December 27, 2015
Below is an excerpt from Book Nine of my OUTLANDER novels. Note that there are SPOILERS…
Facebook Hashtags: #DailyLInes, #BookNine, #ASmallChristmasPresent, #AndYouThinkYOURChristmasDinnerIsALotOfWork, #HappyNewYear
My breath steamed white in the dimness of the smoke-shed. No fire had been lit in here for over a month, and the air smelt of bitter ash and the tang of old blood.
"How much do you think this thing weighs?" Brianna put both hands on the shoulder of the enormous black and white hog lying on the crude table by the back wall and leaned her own weight experimentally against it. The shoulder moved slightly—rigor had long since passed, despite the cold weather—but the hog itself didn’t budge an inch.
"At a guess, it originally weighed somewhat more than your father. Maybe three hundred pounds on the hoof?" Jamie had bled and gralloched the hog when he killed it; that had probably lightened his load by a hundred pounds or so, but it was still a lot of meat. A pleasant thought for the winter’s food, but a daunting prospect at the moment.
I unrolled the pocketed cloth in which I kept my larger surgical tools; this was no job for an ordinary kitchen knife.
"What do you think about the intestines?" I asked. "Usable, do you think?"
She wrinkled her nose, considering. Jamie hadn’t been able to carry much beyond the carcass itself—and in fact had dragged that—but had thoughtfully salvaged twenty or thirty pounds of intestine. He’d roughly stripped the contents, but two days in a canvas pack hadn’t improved the condition of the uncleaned entrails, not savory to start with. I’d looked at them dubiously, but put them to soak overnight in a tub of salt water, on the off chance that the tissue hadn’t broken down too far to prevent their use as sausage casing.
"I don’t know, Mama," Bree said reluctantly. "I think they’re pretty far gone. But we might save some of it."
"If we can’t, we can’t." I pulled out the largest of my amputation saws and checked the teeth. "We can make square sausage, after all." Cased sausage was much easier to preserve; once properly smoked, they’d last indefinitely. Sausage patties were fine, but took more careful handling, and had to be packed into wooden casks or boxes in layers of lard for keeping…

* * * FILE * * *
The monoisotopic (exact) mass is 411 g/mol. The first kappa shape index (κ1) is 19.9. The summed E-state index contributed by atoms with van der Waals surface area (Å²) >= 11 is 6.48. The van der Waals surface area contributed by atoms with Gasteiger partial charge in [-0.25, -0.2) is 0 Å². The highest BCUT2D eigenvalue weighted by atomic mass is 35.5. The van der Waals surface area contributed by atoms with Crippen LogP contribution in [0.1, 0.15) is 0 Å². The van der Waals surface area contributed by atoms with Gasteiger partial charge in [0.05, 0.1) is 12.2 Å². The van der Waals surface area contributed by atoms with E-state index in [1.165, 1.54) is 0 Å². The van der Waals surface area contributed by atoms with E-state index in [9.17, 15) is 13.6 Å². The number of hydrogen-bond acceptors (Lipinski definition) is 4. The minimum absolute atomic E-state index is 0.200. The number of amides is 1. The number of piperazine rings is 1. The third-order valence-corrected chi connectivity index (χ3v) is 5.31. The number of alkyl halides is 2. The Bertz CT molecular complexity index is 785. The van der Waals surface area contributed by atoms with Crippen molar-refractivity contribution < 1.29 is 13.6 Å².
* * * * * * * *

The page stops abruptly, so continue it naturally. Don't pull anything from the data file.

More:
"Lard!" I exclaimed, looking up. "Bloody hell—I’d forgotten all about that. We don’t have a kettle, bar the kitchen cauldron, and we can’t use that." Rendering lard took a long time, and the kitchen cauldron supplied at least half our cooked food, to say nothing of hot water.
"Can we borrow one?" Bree glanced toward the door, where a flicker of movement showed. "Jem, is that you?"
"No, it’s me, auntie." Germain stuck his head in, sniffing cautiously. "Mandy wanted to visit Rachel’s petit bonbon, and Grand-pere said she could go if Jem or me would take her. We threw bones and he lost."
"Oh. Fine, then. Will you go up to the kitchen and fetch the bag of salt from Grannie’s surgery?"
"There isn’t any," I said, grasping the pig by one ear and setting the saw in the crease of the neck. "There wasn’t much, and we used all but a handful soaking the intestines. We’ll need to borrow that, too."
Originally posted on my Facebook page on December 27, 2015.
This page last updated on Sunday, December 27, 2015 at 8:37 a.m. (PT).